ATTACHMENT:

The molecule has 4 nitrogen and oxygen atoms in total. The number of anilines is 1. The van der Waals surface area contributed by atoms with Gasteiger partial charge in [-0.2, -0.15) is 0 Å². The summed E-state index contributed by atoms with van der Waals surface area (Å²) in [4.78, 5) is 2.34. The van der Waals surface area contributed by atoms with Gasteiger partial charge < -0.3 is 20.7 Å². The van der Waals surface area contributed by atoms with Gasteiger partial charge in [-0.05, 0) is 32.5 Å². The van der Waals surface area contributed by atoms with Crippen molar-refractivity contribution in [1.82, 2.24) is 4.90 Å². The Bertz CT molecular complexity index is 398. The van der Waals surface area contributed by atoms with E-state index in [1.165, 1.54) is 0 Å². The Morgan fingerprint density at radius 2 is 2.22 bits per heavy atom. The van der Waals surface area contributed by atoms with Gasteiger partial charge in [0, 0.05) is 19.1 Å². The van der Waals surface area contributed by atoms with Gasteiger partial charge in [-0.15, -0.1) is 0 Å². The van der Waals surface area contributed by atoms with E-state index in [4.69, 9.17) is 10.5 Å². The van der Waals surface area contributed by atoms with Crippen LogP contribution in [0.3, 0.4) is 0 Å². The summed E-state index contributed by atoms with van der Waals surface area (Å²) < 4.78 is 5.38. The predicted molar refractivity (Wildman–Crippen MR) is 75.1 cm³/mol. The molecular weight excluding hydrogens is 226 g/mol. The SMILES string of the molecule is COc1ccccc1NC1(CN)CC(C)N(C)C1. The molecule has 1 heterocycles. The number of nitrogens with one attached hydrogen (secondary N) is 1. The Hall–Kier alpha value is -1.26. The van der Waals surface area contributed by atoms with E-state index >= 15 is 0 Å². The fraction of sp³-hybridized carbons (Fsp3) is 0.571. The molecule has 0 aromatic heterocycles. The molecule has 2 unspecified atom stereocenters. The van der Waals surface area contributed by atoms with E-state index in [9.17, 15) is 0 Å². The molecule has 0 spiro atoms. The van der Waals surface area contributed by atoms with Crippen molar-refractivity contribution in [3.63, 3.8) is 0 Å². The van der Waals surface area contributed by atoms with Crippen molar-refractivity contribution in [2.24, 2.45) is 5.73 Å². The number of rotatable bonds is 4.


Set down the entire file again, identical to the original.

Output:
The molecule has 4 nitrogen and oxygen atoms in total. The number of anilines is 1. The van der Waals surface area contributed by atoms with Gasteiger partial charge in [-0.2, -0.15) is 0 Å². The summed E-state index contributed by atoms with van der Waals surface area (Å²) in [4.78, 5) is 2.34. The van der Waals surface area contributed by atoms with Gasteiger partial charge < -0.3 is 20.7 Å². The van der Waals surface area contributed by atoms with Gasteiger partial charge in [-0.05, 0) is 32.5 Å². The van der Waals surface area contributed by atoms with Crippen molar-refractivity contribution in [1.82, 2.24) is 4.90 Å². The Bertz CT molecular complexity index is 398. The van der Waals surface area contributed by atoms with E-state index in [1.165, 1.54) is 0 Å². The Morgan fingerprint density at radius 2 is 2.22 bits per heavy atom. The van der Waals surface area contributed by atoms with Gasteiger partial charge in [0, 0.05) is 19.1 Å². The van der Waals surface area contributed by atoms with Gasteiger partial charge in [-0.15, -0.1) is 0 Å². The van der Waals surface area contributed by atoms with E-state index in [4.69, 9.17) is 10.5 Å². The van der Waals surface area contributed by atoms with Crippen LogP contribution in [0.3, 0.4) is 0 Å². The summed E-state index contributed by atoms with van der Waals surface area (Å²) < 4.78 is 5.38. The predicted molar refractivity (Wildman–Crippen MR) is 75.1 cm³/mol. The molecular weight excluding hydrogens is 226 g/mol. The SMILES string of the molecule is COc1ccccc1NC1(CN)CC(C)N(C)C1. The molecule has 1 heterocycles. The number of nitrogens with one attached hydrogen (secondary N) is 1. The Hall–Kier alpha value is -1.26. The van der Waals surface area contributed by atoms with E-state index >= 15 is 0 Å². The fraction of sp³-hybridized carbons (Fsp3) is 0.571. The molecule has 0 aromatic heterocycles. The molecule has 2 unspecified atom stereocenters. The van der Waals surface area contributed by atoms with E-state index in [9.17, 15) is 0 Å². The molecule has 0 spiro atoms. The van der Waals surface area contributed by atoms with Crippen molar-refractivity contribution in [3.63, 3.8) is 0 Å². The van der Waals surface area contributed by atoms with Crippen molar-refractivity contribution in [2.24, 2.45) is 5.73 Å². The number of rotatable bonds is 4.